Friday, June 8, 2012

Mustang & Burro Update, June 2012

The American Wild Horse Preservation Campaign (AWHPC) is a coalition of more than 50 horse advocacy, public interest, and conservation organizations dedicated to preserving the American wild horse in viable, free-roaming herds for generations to come. While Functional Horsemanship does not necessarily support all of AWHPC views, I would like to see a safe and humane program in rounding up and culling the herds. Some of what AWHPC writes is derogatory to the Bureau of Land Management (BLM). While I have ridden and gathered cows on Federal grazing allotments with BLM cowboys, who are good hands and who I respect, I understand that the larger Federal Government doesn't do a lot of things well. Sometimes, what they don't do well is is the management of Wild Horse and Burro herds.

Arizona Burro Roundup Begins The BLM’s Cibola-Trigo burro roundup in southwestern Arizona began at 7:30 a.m. on June 6,2012. On the first day, the BLM captured 62 burros in 4 helicopter runs. Included were a number of foals. On day 2, the BLM captured 12 additional burros before calling the roundup in the late morning. The capture operation aims to remove 350 wild burros living in this remote region of the southern Sonora desert. Although BLM claims that burros are overgrazing, burro experts have stated that these animals regulate their population numbers in accordance with water availability. One wild burro population studied in the Mojave Desert showed a 7 percent reproduction rate — a far cry from the 15-25 percent rate of increase claimed by the BLM.

BLM Refuses Expert Offer for Humane Alternative to Dangerous Helicopter Roundup In Jackson Mountains, Nevada

Reno, NV – (June 8, 2012) — Despite the offer of experts to assist the Bureau of Land Management (BLM) to provide a humane alternative, and under the guise of an “emergency,” the agency announced today that it will launch a helicopter roundup tomorrow in the Jackson Mountains Herd Management Area (HMA) in northwestern Nevada. The action violates the agency’s own policy prohibiting the helicopter stampede of wild horses during peak foaling season (March 1 – June 30) and fails to meet the agency’s own criteria for an “emergency” situation. This morning, the American Wild Horse Preservation Campaign (AWHPC) joined by The Cloud Foundation, sent an urgent letter to the BLM informing the agency of the immediate availability of an expert in bait/water trapping who works with the U.S. Forest Service who can assess the Jackson Mountains situation and begin bait/water trapping in the area.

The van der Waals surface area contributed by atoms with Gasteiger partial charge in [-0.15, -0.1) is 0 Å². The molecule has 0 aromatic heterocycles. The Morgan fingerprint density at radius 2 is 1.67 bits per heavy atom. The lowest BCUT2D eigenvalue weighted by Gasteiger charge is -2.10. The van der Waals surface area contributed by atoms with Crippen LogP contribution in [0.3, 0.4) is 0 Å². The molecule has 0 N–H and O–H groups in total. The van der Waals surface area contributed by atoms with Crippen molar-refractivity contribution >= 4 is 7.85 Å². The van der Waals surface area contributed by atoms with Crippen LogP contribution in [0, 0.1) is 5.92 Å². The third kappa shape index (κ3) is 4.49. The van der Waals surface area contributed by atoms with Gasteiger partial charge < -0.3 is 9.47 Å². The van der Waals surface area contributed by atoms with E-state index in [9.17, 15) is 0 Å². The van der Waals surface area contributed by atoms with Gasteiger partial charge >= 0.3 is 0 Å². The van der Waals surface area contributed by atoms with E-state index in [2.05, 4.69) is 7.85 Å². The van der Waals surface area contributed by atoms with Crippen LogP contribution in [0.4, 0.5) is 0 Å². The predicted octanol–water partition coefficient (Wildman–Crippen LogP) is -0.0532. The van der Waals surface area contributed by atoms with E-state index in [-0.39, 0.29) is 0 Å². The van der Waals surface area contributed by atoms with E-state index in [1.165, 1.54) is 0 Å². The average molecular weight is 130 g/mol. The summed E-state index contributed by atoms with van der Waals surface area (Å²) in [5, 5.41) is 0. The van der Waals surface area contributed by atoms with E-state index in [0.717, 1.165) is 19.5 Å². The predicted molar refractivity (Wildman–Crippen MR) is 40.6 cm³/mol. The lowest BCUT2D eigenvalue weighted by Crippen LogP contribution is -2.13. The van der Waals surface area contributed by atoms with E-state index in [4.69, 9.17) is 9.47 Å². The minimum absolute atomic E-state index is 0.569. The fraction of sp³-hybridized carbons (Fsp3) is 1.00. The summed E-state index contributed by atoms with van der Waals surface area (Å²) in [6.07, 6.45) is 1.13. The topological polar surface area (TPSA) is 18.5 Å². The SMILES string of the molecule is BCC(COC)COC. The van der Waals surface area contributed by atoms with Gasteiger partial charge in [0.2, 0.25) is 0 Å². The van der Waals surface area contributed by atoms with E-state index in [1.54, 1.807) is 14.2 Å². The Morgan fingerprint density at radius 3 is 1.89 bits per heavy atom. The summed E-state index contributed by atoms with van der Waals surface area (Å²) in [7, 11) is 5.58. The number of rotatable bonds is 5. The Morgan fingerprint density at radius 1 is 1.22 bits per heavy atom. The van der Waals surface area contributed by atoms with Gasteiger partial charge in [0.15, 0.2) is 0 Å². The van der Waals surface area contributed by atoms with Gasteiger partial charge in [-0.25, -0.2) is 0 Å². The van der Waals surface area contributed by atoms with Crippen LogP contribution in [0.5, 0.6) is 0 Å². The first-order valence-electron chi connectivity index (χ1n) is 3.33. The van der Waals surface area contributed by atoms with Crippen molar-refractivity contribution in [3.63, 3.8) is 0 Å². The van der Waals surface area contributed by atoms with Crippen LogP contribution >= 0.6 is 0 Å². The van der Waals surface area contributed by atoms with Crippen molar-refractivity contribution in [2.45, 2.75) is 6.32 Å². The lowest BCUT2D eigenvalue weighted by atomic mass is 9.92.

June is the height of foaling season, and the BLM’s decision means that BLM - contracted helicopters will be stampeding tiny foals, heavily pregnant mares and other horses who may already be compromised from lack of adequate water and forage with helicopters for untold miles over rugged terrain in high summer desert temperatures.

The BLM plans to use helicopters to roundup 630 horses from an estimated population of 930 horses (including 738 adults and 96 foals who were counted in April 2012) in the Jackson Mountains area. The capture operation will encompass over 775,000 acres – of which 286,000 acres are within the Jackson Mountains HMA.  

Pryor wild horse roundup could start this month Federal officials plan to thin by more than a third a wild horse herd that roams the mountain range along the Montana-Wyoming border. A planned roundup of dozens of wild mustangs from the Pryor Mountain Wild Horse Range along the Montana-Wyoming border could begin later this month. Federal officials with the Bureau of Land Management say the roundup is needed to reduce the size of the famous herd. They say the effort could begin no sooner than June 20. The roundup would reduce the 170-horse herd to 120 or fewer animals. Officials say that would keep the animals from overgrazing their 38,000-acre range — the nation’s first wild horse preserve. A petition from horse advocates seeking to half the roundup is currently under consideration. Two similar petitions have been denied.

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